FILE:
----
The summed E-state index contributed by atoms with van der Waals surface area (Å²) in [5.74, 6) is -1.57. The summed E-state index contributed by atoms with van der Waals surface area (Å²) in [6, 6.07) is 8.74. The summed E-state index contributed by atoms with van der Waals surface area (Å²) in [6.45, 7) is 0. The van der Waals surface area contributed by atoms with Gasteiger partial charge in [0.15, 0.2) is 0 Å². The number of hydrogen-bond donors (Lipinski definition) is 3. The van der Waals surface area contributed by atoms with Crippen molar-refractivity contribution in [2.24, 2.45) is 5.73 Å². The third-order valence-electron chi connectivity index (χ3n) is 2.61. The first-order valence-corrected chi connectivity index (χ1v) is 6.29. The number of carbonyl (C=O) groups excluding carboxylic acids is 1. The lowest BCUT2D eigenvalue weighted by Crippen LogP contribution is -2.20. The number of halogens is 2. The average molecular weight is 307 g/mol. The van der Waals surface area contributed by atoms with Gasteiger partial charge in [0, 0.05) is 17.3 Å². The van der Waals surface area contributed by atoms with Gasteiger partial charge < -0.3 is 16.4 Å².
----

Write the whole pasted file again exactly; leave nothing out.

The summed E-state index contributed by atoms with van der Waals surface area (Å²) in [5.74, 6) is -1.57. The summed E-state index contributed by atoms with van der Waals surface area (Å²) in [6, 6.07) is 8.74. The summed E-state index contributed by atoms with van der Waals surface area (Å²) in [6.45, 7) is 0. The van der Waals surface area contributed by atoms with Gasteiger partial charge in [0.15, 0.2) is 0 Å². The number of hydrogen-bond donors (Lipinski definition) is 3. The van der Waals surface area contributed by atoms with Crippen molar-refractivity contribution in [2.24, 2.45) is 5.73 Å². The third-order valence-electron chi connectivity index (χ3n) is 2.61. The first-order valence-corrected chi connectivity index (χ1v) is 6.29. The number of carbonyl (C=O) groups excluding carboxylic acids is 1. The lowest BCUT2D eigenvalue weighted by Crippen LogP contribution is -2.20. The number of halogens is 2. The average molecular weight is 307 g/mol. The van der Waals surface area contributed by atoms with Gasteiger partial charge in [0, 0.05) is 17.3 Å². The van der Waals surface area contributed by atoms with Gasteiger partial charge < -0.3 is 16.4 Å².